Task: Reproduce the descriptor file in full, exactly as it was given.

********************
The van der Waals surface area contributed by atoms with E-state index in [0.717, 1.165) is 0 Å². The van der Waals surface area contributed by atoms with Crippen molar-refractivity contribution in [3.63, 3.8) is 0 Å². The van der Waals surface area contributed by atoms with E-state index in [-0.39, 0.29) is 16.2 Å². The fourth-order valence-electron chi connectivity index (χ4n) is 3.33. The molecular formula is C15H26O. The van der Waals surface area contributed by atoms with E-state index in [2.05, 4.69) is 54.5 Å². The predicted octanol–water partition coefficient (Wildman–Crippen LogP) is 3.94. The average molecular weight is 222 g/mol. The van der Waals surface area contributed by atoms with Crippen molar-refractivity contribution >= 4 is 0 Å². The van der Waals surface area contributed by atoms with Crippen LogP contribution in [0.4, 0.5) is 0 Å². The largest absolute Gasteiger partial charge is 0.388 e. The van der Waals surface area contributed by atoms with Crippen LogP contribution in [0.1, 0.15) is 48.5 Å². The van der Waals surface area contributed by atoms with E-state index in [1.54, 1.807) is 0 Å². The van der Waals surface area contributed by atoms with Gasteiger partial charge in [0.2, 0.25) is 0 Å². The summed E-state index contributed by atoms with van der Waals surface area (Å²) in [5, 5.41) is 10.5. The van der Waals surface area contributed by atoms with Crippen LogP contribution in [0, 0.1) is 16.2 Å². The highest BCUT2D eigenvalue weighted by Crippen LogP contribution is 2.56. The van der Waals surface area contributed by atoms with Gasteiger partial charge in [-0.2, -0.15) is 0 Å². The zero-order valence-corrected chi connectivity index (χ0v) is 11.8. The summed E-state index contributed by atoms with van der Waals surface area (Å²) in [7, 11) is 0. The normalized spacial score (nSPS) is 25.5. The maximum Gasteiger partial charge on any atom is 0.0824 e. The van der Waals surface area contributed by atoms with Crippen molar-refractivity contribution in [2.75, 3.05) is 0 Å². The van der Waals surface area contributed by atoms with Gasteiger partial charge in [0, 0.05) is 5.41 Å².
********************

The van der Waals surface area contributed by atoms with E-state index in [0.717, 1.165) is 0 Å². The van der Waals surface area contributed by atoms with Crippen molar-refractivity contribution in [3.63, 3.8) is 0 Å². The van der Waals surface area contributed by atoms with E-state index in [-0.39, 0.29) is 16.2 Å². The fourth-order valence-electron chi connectivity index (χ4n) is 3.33. The molecular formula is C15H26O. The van der Waals surface area contributed by atoms with E-state index in [2.05, 4.69) is 54.5 Å². The predicted octanol–water partition coefficient (Wildman–Crippen LogP) is 3.94. The average molecular weight is 222 g/mol. The van der Waals surface area contributed by atoms with Crippen molar-refractivity contribution >= 4 is 0 Å². The van der Waals surface area contributed by atoms with Crippen LogP contribution in [0.4, 0.5) is 0 Å². The largest absolute Gasteiger partial charge is 0.388 e. The van der Waals surface area contributed by atoms with Crippen LogP contribution in [0.1, 0.15) is 48.5 Å². The van der Waals surface area contributed by atoms with E-state index in [1.54, 1.807) is 0 Å². The van der Waals surface area contributed by atoms with Gasteiger partial charge in [0.2, 0.25) is 0 Å². The summed E-state index contributed by atoms with van der Waals surface area (Å²) in [5, 5.41) is 10.5. The van der Waals surface area contributed by atoms with Crippen LogP contribution in [0, 0.1) is 16.2 Å². The highest BCUT2D eigenvalue weighted by Crippen LogP contribution is 2.56. The van der Waals surface area contributed by atoms with Gasteiger partial charge in [-0.2, -0.15) is 0 Å². The zero-order valence-corrected chi connectivity index (χ0v) is 11.8. The summed E-state index contributed by atoms with van der Waals surface area (Å²) in [7, 11) is 0. The normalized spacial score (nSPS) is 25.5. The maximum Gasteiger partial charge on any atom is 0.0824 e. The van der Waals surface area contributed by atoms with Crippen molar-refractivity contribution in [2.75, 3.05) is 0 Å². The van der Waals surface area contributed by atoms with Gasteiger partial charge in [0, 0.05) is 5.41 Å².